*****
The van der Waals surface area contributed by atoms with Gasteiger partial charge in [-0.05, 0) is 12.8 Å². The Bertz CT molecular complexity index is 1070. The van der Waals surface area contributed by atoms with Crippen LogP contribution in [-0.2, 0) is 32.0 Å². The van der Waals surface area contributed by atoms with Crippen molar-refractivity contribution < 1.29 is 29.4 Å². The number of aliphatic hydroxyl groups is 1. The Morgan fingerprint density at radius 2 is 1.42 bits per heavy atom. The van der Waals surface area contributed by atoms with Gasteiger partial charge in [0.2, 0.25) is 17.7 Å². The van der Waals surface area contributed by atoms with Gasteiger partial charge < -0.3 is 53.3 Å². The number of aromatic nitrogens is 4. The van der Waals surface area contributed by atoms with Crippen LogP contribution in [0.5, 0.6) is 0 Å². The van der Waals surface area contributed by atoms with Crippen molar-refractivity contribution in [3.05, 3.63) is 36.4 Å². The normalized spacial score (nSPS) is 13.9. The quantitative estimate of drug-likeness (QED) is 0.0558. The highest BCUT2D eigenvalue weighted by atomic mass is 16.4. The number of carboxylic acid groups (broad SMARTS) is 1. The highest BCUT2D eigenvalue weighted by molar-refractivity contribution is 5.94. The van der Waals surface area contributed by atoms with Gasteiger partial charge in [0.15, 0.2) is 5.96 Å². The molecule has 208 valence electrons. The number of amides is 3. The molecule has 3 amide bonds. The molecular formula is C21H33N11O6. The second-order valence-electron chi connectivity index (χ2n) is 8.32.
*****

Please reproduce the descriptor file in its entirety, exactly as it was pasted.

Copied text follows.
The van der Waals surface area contributed by atoms with Gasteiger partial charge in [-0.05, 0) is 12.8 Å². The Bertz CT molecular complexity index is 1070. The van der Waals surface area contributed by atoms with Crippen LogP contribution in [-0.2, 0) is 32.0 Å². The van der Waals surface area contributed by atoms with Crippen molar-refractivity contribution < 1.29 is 29.4 Å². The number of aliphatic hydroxyl groups is 1. The Morgan fingerprint density at radius 2 is 1.42 bits per heavy atom. The van der Waals surface area contributed by atoms with Gasteiger partial charge in [0.2, 0.25) is 17.7 Å². The van der Waals surface area contributed by atoms with Gasteiger partial charge < -0.3 is 53.3 Å². The number of aromatic nitrogens is 4. The van der Waals surface area contributed by atoms with Crippen LogP contribution in [0.5, 0.6) is 0 Å². The van der Waals surface area contributed by atoms with Crippen molar-refractivity contribution in [3.05, 3.63) is 36.4 Å². The normalized spacial score (nSPS) is 13.9. The quantitative estimate of drug-likeness (QED) is 0.0558. The highest BCUT2D eigenvalue weighted by atomic mass is 16.4. The number of carboxylic acid groups (broad SMARTS) is 1. The highest BCUT2D eigenvalue weighted by molar-refractivity contribution is 5.94. The van der Waals surface area contributed by atoms with Gasteiger partial charge in [0.15, 0.2) is 5.96 Å². The molecule has 208 valence electrons. The number of amides is 3. The molecule has 3 amide bonds. The molecular formula is C21H33N11O6. The second-order valence-electron chi connectivity index (χ2n) is 8.32.